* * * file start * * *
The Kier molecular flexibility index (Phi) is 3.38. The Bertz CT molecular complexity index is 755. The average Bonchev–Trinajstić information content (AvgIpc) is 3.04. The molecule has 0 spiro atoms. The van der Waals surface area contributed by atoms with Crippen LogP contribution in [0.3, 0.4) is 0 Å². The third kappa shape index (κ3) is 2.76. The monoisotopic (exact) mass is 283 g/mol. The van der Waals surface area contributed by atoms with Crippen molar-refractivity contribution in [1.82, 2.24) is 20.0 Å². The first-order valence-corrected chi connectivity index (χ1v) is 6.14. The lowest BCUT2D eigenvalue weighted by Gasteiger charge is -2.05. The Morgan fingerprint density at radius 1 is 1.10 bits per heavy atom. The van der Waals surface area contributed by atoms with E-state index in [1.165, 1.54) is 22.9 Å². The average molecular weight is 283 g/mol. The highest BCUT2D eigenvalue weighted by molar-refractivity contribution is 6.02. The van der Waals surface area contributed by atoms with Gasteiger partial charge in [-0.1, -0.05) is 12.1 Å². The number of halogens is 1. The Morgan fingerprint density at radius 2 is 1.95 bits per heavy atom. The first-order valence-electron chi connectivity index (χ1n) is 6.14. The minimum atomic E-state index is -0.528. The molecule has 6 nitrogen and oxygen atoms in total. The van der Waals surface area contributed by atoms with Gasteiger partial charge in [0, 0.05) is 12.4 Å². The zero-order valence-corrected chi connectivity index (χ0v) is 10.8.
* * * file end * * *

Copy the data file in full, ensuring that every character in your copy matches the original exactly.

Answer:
The Kier molecular flexibility index (Phi) is 3.38. The Bertz CT molecular complexity index is 755. The average Bonchev–Trinajstić information content (AvgIpc) is 3.04. The molecule has 0 spiro atoms. The van der Waals surface area contributed by atoms with Crippen LogP contribution in [0.3, 0.4) is 0 Å². The third kappa shape index (κ3) is 2.76. The monoisotopic (exact) mass is 283 g/mol. The van der Waals surface area contributed by atoms with Crippen molar-refractivity contribution in [1.82, 2.24) is 20.0 Å². The first-order valence-corrected chi connectivity index (χ1v) is 6.14. The lowest BCUT2D eigenvalue weighted by Gasteiger charge is -2.05. The Morgan fingerprint density at radius 1 is 1.10 bits per heavy atom. The van der Waals surface area contributed by atoms with E-state index in [1.165, 1.54) is 22.9 Å². The average molecular weight is 283 g/mol. The highest BCUT2D eigenvalue weighted by molar-refractivity contribution is 6.02. The van der Waals surface area contributed by atoms with Gasteiger partial charge in [-0.1, -0.05) is 12.1 Å². The number of halogens is 1. The Morgan fingerprint density at radius 2 is 1.95 bits per heavy atom. The first-order valence-electron chi connectivity index (χ1n) is 6.14. The minimum atomic E-state index is -0.528. The molecule has 6 nitrogen and oxygen atoms in total. The van der Waals surface area contributed by atoms with Gasteiger partial charge in [0, 0.05) is 12.4 Å². The zero-order valence-corrected chi connectivity index (χ0v) is 10.8.